The Netherlands / Battlefield

Grenades bounce across the Sloedam




The main target in the Battle of the Scheldt were the coastal batteries in the dunes of Walcheren. To silence these guns, the island was flooded and attacked from three directions. At Westkapelle and Vlissingen, British units carried out landings by sea. Near Arnemuiden, the Canadians attempted to reach the island along the Sloedam causeway. On the night of All Saints' Day, 31 October to 1 November 1944, the Calgary Highlanders made an attempt to cross the causeway. The German defences braced themselves and a veritable barrage erupted.

Corporal Powell (B Company, Calgary Highlanders) wrote that they left just before midnight. The shells coming from their own guns hurtled over their heads, to strike with great noise and a brief flash of light at the German end of the dyke. The noise was unnerving and deafening. You couldn't even hear yourself think, Powell said.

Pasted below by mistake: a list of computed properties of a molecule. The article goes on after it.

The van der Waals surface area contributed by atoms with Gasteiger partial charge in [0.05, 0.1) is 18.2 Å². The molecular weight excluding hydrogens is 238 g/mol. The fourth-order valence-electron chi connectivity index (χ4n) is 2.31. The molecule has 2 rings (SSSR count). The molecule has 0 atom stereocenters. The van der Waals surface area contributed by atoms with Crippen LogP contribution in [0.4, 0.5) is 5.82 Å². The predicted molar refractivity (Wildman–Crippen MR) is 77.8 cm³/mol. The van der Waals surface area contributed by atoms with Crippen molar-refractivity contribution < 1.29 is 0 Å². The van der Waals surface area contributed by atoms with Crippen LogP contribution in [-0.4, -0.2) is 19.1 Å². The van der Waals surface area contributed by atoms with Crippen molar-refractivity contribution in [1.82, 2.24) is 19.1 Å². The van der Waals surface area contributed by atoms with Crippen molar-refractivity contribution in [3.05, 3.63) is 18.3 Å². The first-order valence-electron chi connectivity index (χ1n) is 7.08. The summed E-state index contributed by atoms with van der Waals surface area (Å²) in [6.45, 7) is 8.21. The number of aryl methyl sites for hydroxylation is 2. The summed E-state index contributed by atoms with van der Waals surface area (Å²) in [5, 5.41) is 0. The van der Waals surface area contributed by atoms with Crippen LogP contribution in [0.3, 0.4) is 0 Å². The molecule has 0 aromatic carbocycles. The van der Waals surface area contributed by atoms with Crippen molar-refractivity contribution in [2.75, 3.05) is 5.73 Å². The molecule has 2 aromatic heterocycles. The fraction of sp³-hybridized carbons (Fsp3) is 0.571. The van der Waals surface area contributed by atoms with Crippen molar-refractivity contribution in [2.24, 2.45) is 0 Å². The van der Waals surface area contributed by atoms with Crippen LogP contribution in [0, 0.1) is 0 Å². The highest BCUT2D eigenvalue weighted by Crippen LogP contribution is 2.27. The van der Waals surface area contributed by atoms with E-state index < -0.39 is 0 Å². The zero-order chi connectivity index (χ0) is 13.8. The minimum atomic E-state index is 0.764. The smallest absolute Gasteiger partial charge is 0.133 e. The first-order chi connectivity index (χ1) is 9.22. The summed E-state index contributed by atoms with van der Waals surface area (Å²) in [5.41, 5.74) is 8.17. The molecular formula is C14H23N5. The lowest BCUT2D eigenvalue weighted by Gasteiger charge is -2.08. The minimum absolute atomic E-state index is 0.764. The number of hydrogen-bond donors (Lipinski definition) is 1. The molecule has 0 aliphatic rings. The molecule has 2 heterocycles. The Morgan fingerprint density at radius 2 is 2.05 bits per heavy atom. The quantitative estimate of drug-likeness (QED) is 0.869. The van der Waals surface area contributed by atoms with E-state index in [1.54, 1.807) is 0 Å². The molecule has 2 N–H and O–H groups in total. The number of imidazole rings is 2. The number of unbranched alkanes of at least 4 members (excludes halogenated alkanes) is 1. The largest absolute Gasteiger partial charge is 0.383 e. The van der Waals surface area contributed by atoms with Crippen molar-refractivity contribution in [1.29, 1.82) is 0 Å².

As soon as they got closer to the end of the causeway, the defences opened fire. With everything at their disposal, the Germans sprayed the long dyke. Like chaotic fireworks, glowing bullets and grenades drew streaks of light crisscrossing the air. Hits from explosives made the dyke body tremble under soldiers' boots. An anti-tank gun fired massive armour-piercing shells along the bare embankment. The red-hot projectiles hurtled past, bouncing in all directions like a pinball over the basalt blocks.

Around Corporal Powell, one comrade after another tumbled to the ground injured. One incident remained etched in Powell's memory. At the time, the whole group was lying as flat as possible on the ground when a shell exploded close to a comrade. The badly hit soldier still stammered "I'm dying" before he was left motionless. The survivors rolled into a huge crater, from where they could hear German soldiers talking a little further away. Powell and his comrades huddled in the crater, keeping as still as possible, while flares above their heads bathed the night in daylight. The hours crept on slowly until they were given permission to retreat. Metre by metre they crept back along the Sloedam causeway back to their starting position. For now, the road to Walcheren remained barred.

Postweg, Lewedorp